Last year was one for the record books in Chicago multifamily real estate. Apartment sales downtown and in the suburbs set records for volume. This year, downtown multifamily struggled with new inventory resulting in flat rent growth, declining lease retention rates and developers of newer assets struggling to find buyers. It is a completely different story in the suburbs, where investor demand is growing and deal volume is outpacing downtown this year.
Stofflet said value-add is the primary driver for suburban investor activity. The trend is strong throughout the suburbs, but markets that stand out are Elk Grove Village, Deer Valley, the North Shore and Lake Bluff. The spread between average area rents and Class-A rents make value-add the strongest play for investors. KIG Senior Director Jason Stevens said institutional money is chasing opportunities near highly rated schools, lifestyle centers and grocers. Stofflet said institutional partners working with KIG even created a scoring system for target neighborhoods, prior to entering any acquisition criteria.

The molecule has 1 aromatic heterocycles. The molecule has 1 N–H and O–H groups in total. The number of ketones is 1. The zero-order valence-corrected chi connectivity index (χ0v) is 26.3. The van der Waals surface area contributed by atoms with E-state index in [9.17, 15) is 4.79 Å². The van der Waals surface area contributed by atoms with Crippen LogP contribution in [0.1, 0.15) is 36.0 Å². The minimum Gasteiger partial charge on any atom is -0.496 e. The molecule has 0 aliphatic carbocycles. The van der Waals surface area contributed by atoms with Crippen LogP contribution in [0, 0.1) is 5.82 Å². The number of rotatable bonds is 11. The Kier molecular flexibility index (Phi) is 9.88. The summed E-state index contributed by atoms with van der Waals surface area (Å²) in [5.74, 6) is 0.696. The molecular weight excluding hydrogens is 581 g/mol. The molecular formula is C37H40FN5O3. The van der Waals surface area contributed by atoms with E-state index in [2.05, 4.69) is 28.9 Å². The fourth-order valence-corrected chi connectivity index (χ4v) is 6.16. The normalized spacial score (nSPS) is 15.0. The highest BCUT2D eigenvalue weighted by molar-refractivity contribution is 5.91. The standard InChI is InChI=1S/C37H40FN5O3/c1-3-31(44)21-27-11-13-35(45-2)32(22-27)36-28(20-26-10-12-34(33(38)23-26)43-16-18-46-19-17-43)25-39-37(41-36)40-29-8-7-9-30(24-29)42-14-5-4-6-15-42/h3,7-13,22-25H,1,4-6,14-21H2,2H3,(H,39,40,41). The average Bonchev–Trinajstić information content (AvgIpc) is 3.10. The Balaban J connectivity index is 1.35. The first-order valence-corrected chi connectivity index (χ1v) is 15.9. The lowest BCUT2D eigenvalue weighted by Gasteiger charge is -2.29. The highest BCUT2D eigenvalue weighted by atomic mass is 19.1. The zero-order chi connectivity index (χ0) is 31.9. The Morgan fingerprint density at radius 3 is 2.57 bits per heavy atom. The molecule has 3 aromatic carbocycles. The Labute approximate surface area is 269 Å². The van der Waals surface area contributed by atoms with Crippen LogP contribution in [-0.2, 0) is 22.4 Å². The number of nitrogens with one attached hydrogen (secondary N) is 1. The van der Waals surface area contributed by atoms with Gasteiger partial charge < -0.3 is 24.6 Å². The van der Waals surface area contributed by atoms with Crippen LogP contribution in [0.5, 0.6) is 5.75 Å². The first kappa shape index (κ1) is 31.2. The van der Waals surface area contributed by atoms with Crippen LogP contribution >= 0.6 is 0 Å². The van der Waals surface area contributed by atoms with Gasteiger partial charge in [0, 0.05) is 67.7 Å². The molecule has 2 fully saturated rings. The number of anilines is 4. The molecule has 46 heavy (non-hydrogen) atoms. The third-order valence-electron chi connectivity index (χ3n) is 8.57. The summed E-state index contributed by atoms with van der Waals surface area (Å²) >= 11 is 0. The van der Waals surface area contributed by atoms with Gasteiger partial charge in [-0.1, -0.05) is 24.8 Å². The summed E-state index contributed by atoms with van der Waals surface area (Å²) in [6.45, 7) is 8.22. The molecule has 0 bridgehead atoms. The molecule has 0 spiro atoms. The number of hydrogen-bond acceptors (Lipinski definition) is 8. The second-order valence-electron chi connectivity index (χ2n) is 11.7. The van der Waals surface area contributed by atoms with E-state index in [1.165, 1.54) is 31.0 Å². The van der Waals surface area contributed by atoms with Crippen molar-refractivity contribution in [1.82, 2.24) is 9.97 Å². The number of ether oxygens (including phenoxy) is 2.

Developers in the burbs are following rail lines and building transit-oriented developments near the downtown cores of villages. This activity is dominated by larger apartment projects, with a smaller amount of low-rise condos, mirroring downtown trends. One area of activity that stands out is along Metra's BNSF line, running from Union Station to Aurora. Nine developments are under construction or have been delivered between Western Springs and Naperville. These projects range from Marq on Main, a $50M, 202-unit TOD that Marquette Cos. will deliver in spring 2018, and Uptown LaGrange, a 254-unit TOD that Opus Development delivered last August. And there are smaller low-rise condo developments like Foxford Communities' Foxford Station, a 28-unit luxury condominium development in downtown Western Springs, which broke ground last July. Foxford Communities Managing Director John McFarland said Foxford Station was originally intended to be a 52-unit apartment project during the entitlement process, but the company decided to build larger condos after seeing the flood of new apartments being built along the BNSF line. He believes there will be solid interest in Foxford Station from empty nesters making the move down market, and the apartments Foxford originally planned were too small.